Looking at a scientific problem from new and different perspectives is what research is all about, which is why Children’s Hospital of Philadelphia’s Research Institute is dedicated to cultivating a more diverse workforce.
“We value diversity within our research community and it is undoubtedly part of what makes us successful,” wrote Bryan A. Wolf, MD, PhD, Chief Scientific Officer and Director of the Research Institute, in a Cornerstone blog post. “Individual differences in race, ethnicity, genetic makeup, gender, age, religion, language, abilities/disabilities, sexual orientation, gender identity or expression, and socioeconomic status are an integral part of what makes us great.”
Last year, the Research Institute launched the Postdoctoral Research Fellowship for Academic Diversity in partnership with Penn. The new opportunity was designed to enhance the recruitment of a diverse population of postdoctoral fellows whose life experience, research experience, and employment background could contribute significantly to their academic missions. Two new CHOP diversity fellows began the program at the end of August, sharing their unique points of view as they tackle pressing pediatric research questions.
In this Q&A, we got to know Brian Estevez, PhD, a new diversity scholar who is working in the lab of Mortimer Poncz, MD, chief of the division of Hematology at CHOP. The edited conversation follows below.
We’re excited that you’re getting started on some ambitious research projects here at the Research Institute. But first, tell us a little bit about your background and your family.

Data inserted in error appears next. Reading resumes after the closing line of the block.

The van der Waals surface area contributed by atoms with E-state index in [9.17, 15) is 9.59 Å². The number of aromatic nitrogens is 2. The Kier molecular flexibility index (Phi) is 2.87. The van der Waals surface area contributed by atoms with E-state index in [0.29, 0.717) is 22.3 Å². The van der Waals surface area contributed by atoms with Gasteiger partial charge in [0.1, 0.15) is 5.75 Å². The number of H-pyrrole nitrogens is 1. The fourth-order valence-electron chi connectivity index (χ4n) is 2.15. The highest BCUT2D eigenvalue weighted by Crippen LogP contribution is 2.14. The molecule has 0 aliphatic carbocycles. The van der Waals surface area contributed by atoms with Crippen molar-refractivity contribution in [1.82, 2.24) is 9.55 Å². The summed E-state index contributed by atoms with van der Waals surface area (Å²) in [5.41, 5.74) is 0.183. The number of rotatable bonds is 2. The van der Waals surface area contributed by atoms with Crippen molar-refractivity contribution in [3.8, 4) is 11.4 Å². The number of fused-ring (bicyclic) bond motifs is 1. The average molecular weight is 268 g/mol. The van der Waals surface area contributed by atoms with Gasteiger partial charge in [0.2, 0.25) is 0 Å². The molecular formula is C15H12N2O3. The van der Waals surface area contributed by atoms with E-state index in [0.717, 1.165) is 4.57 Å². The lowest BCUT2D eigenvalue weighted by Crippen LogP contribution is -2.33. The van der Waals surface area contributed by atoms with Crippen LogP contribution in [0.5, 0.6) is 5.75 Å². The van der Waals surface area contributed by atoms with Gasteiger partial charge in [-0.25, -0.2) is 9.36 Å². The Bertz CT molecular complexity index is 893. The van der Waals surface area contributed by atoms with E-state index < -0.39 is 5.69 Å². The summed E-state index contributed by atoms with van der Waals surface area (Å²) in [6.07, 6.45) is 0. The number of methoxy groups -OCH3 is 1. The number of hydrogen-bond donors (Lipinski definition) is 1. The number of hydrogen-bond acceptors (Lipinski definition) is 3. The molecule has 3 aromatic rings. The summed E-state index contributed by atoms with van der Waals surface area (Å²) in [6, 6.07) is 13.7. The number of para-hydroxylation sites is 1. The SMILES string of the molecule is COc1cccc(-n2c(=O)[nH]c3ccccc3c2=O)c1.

I was born and brought up in Brooklyn, New York, where there is a strong bottleneck in some of the not-so-friendly areas. There are many poor people and no extracurricular activities. Kids just play on the streets where there are a lot of bad influences. It was a blessing that I had a big, gigantic family because a lot of my real friends growing up were my cousins, so there weren’t any openings for outside influences. That protected me during the sensitive years in my life, and I never felt the need to get too involved in my immediate inner city environment. If I didn’t have such a strong family connection, I don’t know if I would have made it through any of those tough times. Once you get out of the bottleneck, though, you can take advantage of a lot of things.
How did you become interested in learning about pediatric research?
I did my undergraduate work at Queens College and majored in biology, and I had my first research experience as a sophomore. I realized that I liked to do the experiments, I think because I’ve always learned better by doing. I decided to apply to graduate schools that do more research. I ended up at the University of Illinois at Chicago where my mentor was a platelet biologist, and I got my PhD in cellular and molecular pharmacology. My ultimate goal is to have a lab of my own.
What attracted you to apply for the Postdoctoral Research Fellowship for Academic Diversity?
I interviewed all over the United States, and what I found that was different about CHOP is that we’re good at research, but we’re also good at a lot of other things. What enticed me about this place is the substructure of the program was very rich. I have interests in research and teaching as well. Not all programs let you be so flexible about having these other ventures besides your primary appointment to do research. Here at CHOP and Penn, a lot of options are available.
How do you plan to pursue both research and teaching?
I’m also part of the PENN-PORT Program (Postdoctoral Opportunities in Research and Teaching), which is sponsored by NIH. It combines a traditional mentored postdoctoral research experience with a mentored teaching experience for postdocs who are interested in teaching at undergraduate colleges and universities that are minority-serving institutions. I thought it would be great to circle back and help people who are going through similar things that I went through. Maybe they’ll see my face and think about doing research too — it’s good positive reinforcement to see yourself represented in the system. I also thought teaching would revitalize me because on some days research can be cut and dry: You try an experiment, and if it doesn’t work, you go home and try again the next day. So I wanted to mix things up and get renewed energy from the students.